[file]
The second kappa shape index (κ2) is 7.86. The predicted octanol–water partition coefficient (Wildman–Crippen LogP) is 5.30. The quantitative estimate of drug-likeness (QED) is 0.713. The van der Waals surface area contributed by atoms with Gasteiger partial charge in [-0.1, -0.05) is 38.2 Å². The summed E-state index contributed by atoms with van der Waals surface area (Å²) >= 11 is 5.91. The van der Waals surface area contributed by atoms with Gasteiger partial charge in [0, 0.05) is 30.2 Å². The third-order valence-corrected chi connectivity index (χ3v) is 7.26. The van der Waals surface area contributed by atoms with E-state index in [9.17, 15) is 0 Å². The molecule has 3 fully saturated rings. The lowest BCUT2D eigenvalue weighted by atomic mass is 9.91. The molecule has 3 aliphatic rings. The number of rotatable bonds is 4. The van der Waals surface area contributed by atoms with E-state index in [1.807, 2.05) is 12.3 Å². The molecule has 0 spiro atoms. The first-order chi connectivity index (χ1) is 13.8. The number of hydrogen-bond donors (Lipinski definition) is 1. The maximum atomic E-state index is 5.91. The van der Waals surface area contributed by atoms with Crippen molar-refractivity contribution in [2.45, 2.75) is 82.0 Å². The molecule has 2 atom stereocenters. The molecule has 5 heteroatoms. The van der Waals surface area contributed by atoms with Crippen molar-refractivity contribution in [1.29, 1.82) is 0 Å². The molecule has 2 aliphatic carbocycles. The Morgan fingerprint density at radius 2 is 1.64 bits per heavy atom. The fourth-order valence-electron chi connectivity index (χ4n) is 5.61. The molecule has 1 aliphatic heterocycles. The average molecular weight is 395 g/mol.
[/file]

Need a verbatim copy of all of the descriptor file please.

The second kappa shape index (κ2) is 7.86. The predicted octanol–water partition coefficient (Wildman–Crippen LogP) is 5.30. The quantitative estimate of drug-likeness (QED) is 0.713. The van der Waals surface area contributed by atoms with Gasteiger partial charge in [-0.1, -0.05) is 38.2 Å². The summed E-state index contributed by atoms with van der Waals surface area (Å²) >= 11 is 5.91. The van der Waals surface area contributed by atoms with Gasteiger partial charge in [0, 0.05) is 30.2 Å². The third-order valence-corrected chi connectivity index (χ3v) is 7.26. The van der Waals surface area contributed by atoms with E-state index in [9.17, 15) is 0 Å². The molecule has 3 fully saturated rings. The lowest BCUT2D eigenvalue weighted by atomic mass is 9.91. The molecule has 3 aliphatic rings. The number of rotatable bonds is 4. The van der Waals surface area contributed by atoms with E-state index in [1.807, 2.05) is 12.3 Å². The molecule has 0 spiro atoms. The first-order chi connectivity index (χ1) is 13.8. The number of hydrogen-bond donors (Lipinski definition) is 1. The maximum atomic E-state index is 5.91. The van der Waals surface area contributed by atoms with Crippen molar-refractivity contribution in [2.45, 2.75) is 82.0 Å². The molecule has 2 atom stereocenters. The molecule has 5 heteroatoms. The van der Waals surface area contributed by atoms with Crippen molar-refractivity contribution in [1.29, 1.82) is 0 Å². The molecule has 2 aliphatic carbocycles. The Morgan fingerprint density at radius 2 is 1.64 bits per heavy atom. The fourth-order valence-electron chi connectivity index (χ4n) is 5.61. The molecule has 1 aliphatic heterocycles. The average molecular weight is 395 g/mol.